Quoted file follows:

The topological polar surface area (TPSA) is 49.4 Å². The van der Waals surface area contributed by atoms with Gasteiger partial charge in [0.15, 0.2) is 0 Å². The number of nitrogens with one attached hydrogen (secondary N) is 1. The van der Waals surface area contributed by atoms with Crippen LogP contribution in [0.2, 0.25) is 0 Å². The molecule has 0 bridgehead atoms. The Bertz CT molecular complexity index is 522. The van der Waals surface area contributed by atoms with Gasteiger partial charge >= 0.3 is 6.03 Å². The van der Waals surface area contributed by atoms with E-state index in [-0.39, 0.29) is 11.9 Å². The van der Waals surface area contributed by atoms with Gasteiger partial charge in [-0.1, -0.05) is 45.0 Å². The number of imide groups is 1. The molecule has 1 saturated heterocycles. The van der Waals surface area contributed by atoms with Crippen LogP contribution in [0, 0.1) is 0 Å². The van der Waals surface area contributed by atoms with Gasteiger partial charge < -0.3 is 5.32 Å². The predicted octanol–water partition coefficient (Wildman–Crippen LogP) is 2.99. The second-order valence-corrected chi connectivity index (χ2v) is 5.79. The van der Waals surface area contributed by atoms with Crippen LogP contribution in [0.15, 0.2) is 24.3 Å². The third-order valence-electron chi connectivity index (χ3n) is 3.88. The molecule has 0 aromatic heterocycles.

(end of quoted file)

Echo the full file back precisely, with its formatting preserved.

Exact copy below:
The topological polar surface area (TPSA) is 49.4 Å². The van der Waals surface area contributed by atoms with Gasteiger partial charge in [0.15, 0.2) is 0 Å². The number of nitrogens with one attached hydrogen (secondary N) is 1. The van der Waals surface area contributed by atoms with Crippen LogP contribution in [0.2, 0.25) is 0 Å². The molecule has 0 bridgehead atoms. The Bertz CT molecular complexity index is 522. The van der Waals surface area contributed by atoms with Gasteiger partial charge >= 0.3 is 6.03 Å². The van der Waals surface area contributed by atoms with E-state index in [-0.39, 0.29) is 11.9 Å². The van der Waals surface area contributed by atoms with Gasteiger partial charge in [-0.1, -0.05) is 45.0 Å². The number of imide groups is 1. The molecule has 1 saturated heterocycles. The van der Waals surface area contributed by atoms with Crippen LogP contribution in [0, 0.1) is 0 Å². The van der Waals surface area contributed by atoms with Gasteiger partial charge < -0.3 is 5.32 Å². The predicted octanol–water partition coefficient (Wildman–Crippen LogP) is 2.99. The second-order valence-corrected chi connectivity index (χ2v) is 5.79. The van der Waals surface area contributed by atoms with Crippen LogP contribution in [0.15, 0.2) is 24.3 Å². The third-order valence-electron chi connectivity index (χ3n) is 3.88. The molecule has 0 aromatic heterocycles.